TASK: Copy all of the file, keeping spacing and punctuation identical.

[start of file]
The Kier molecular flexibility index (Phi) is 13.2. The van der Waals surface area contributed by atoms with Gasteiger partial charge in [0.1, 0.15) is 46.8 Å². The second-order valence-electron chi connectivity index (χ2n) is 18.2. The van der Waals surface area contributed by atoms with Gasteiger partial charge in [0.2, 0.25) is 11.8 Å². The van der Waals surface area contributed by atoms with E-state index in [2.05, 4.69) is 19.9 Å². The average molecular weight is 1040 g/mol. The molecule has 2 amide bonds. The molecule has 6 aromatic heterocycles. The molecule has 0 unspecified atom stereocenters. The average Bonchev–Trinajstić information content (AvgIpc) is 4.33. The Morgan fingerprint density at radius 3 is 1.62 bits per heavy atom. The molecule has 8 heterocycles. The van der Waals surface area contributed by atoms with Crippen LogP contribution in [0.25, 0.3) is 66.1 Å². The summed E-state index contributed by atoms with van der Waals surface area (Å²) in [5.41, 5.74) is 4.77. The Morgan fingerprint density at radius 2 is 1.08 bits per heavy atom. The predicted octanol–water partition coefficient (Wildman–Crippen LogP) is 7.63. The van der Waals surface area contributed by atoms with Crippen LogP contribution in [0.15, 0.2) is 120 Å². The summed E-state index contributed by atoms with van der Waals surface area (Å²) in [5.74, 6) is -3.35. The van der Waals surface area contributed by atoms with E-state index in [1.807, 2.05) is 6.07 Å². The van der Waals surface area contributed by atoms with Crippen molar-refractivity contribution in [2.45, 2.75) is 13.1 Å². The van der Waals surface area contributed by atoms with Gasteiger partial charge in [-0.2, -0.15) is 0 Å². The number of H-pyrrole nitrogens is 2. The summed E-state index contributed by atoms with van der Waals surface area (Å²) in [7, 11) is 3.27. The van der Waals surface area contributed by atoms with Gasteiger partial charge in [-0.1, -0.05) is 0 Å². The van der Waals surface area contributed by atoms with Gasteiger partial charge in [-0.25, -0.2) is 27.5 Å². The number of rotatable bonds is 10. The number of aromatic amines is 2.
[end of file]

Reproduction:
The Kier molecular flexibility index (Phi) is 13.2. The van der Waals surface area contributed by atoms with Gasteiger partial charge in [0.1, 0.15) is 46.8 Å². The second-order valence-electron chi connectivity index (χ2n) is 18.2. The van der Waals surface area contributed by atoms with Gasteiger partial charge in [0.2, 0.25) is 11.8 Å². The van der Waals surface area contributed by atoms with E-state index in [2.05, 4.69) is 19.9 Å². The average molecular weight is 1040 g/mol. The molecule has 2 amide bonds. The molecule has 6 aromatic heterocycles. The molecule has 0 unspecified atom stereocenters. The average Bonchev–Trinajstić information content (AvgIpc) is 4.33. The Morgan fingerprint density at radius 3 is 1.62 bits per heavy atom. The molecule has 8 heterocycles. The van der Waals surface area contributed by atoms with Crippen LogP contribution in [0.25, 0.3) is 66.1 Å². The summed E-state index contributed by atoms with van der Waals surface area (Å²) in [5.41, 5.74) is 4.77. The Morgan fingerprint density at radius 2 is 1.08 bits per heavy atom. The predicted octanol–water partition coefficient (Wildman–Crippen LogP) is 7.63. The van der Waals surface area contributed by atoms with Crippen LogP contribution in [0.15, 0.2) is 120 Å². The summed E-state index contributed by atoms with van der Waals surface area (Å²) in [5.74, 6) is -3.35. The van der Waals surface area contributed by atoms with E-state index in [1.807, 2.05) is 6.07 Å². The van der Waals surface area contributed by atoms with Crippen molar-refractivity contribution in [2.45, 2.75) is 13.1 Å². The van der Waals surface area contributed by atoms with Gasteiger partial charge in [-0.2, -0.15) is 0 Å². The number of H-pyrrole nitrogens is 2. The summed E-state index contributed by atoms with van der Waals surface area (Å²) in [7, 11) is 3.27. The van der Waals surface area contributed by atoms with Gasteiger partial charge in [-0.1, -0.05) is 0 Å². The van der Waals surface area contributed by atoms with Gasteiger partial charge in [-0.25, -0.2) is 27.5 Å². The number of rotatable bonds is 10. The number of aromatic amines is 2.